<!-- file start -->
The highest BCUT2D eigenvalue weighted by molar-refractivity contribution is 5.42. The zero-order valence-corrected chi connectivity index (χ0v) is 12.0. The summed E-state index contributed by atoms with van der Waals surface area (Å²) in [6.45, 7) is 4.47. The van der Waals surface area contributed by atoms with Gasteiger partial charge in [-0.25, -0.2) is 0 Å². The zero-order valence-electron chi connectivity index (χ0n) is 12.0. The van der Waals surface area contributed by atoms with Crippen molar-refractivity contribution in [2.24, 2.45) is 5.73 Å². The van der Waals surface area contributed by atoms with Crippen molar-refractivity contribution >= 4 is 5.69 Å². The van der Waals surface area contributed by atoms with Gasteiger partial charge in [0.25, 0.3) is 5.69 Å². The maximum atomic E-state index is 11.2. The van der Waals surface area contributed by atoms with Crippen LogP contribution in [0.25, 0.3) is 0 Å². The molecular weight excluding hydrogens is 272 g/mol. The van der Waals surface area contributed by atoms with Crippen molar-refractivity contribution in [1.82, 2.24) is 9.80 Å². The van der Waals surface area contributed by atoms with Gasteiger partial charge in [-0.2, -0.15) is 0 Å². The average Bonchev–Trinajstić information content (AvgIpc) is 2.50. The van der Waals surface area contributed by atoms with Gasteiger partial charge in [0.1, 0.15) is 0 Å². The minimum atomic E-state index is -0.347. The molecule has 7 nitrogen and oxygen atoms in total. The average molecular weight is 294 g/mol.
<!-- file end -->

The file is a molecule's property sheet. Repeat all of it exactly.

The highest BCUT2D eigenvalue weighted by molar-refractivity contribution is 5.42. The zero-order valence-corrected chi connectivity index (χ0v) is 12.0. The summed E-state index contributed by atoms with van der Waals surface area (Å²) in [6.45, 7) is 4.47. The van der Waals surface area contributed by atoms with Gasteiger partial charge in [-0.25, -0.2) is 0 Å². The zero-order valence-electron chi connectivity index (χ0n) is 12.0. The van der Waals surface area contributed by atoms with Crippen molar-refractivity contribution in [2.24, 2.45) is 5.73 Å². The van der Waals surface area contributed by atoms with Crippen molar-refractivity contribution >= 4 is 5.69 Å². The van der Waals surface area contributed by atoms with Gasteiger partial charge in [0.25, 0.3) is 5.69 Å². The maximum atomic E-state index is 11.2. The van der Waals surface area contributed by atoms with Crippen LogP contribution in [0.25, 0.3) is 0 Å². The molecular weight excluding hydrogens is 272 g/mol. The van der Waals surface area contributed by atoms with Crippen molar-refractivity contribution in [1.82, 2.24) is 9.80 Å². The van der Waals surface area contributed by atoms with Gasteiger partial charge in [-0.2, -0.15) is 0 Å². The average Bonchev–Trinajstić information content (AvgIpc) is 2.50. The van der Waals surface area contributed by atoms with Gasteiger partial charge in [0.1, 0.15) is 0 Å². The minimum atomic E-state index is -0.347. The molecule has 7 nitrogen and oxygen atoms in total. The average molecular weight is 294 g/mol.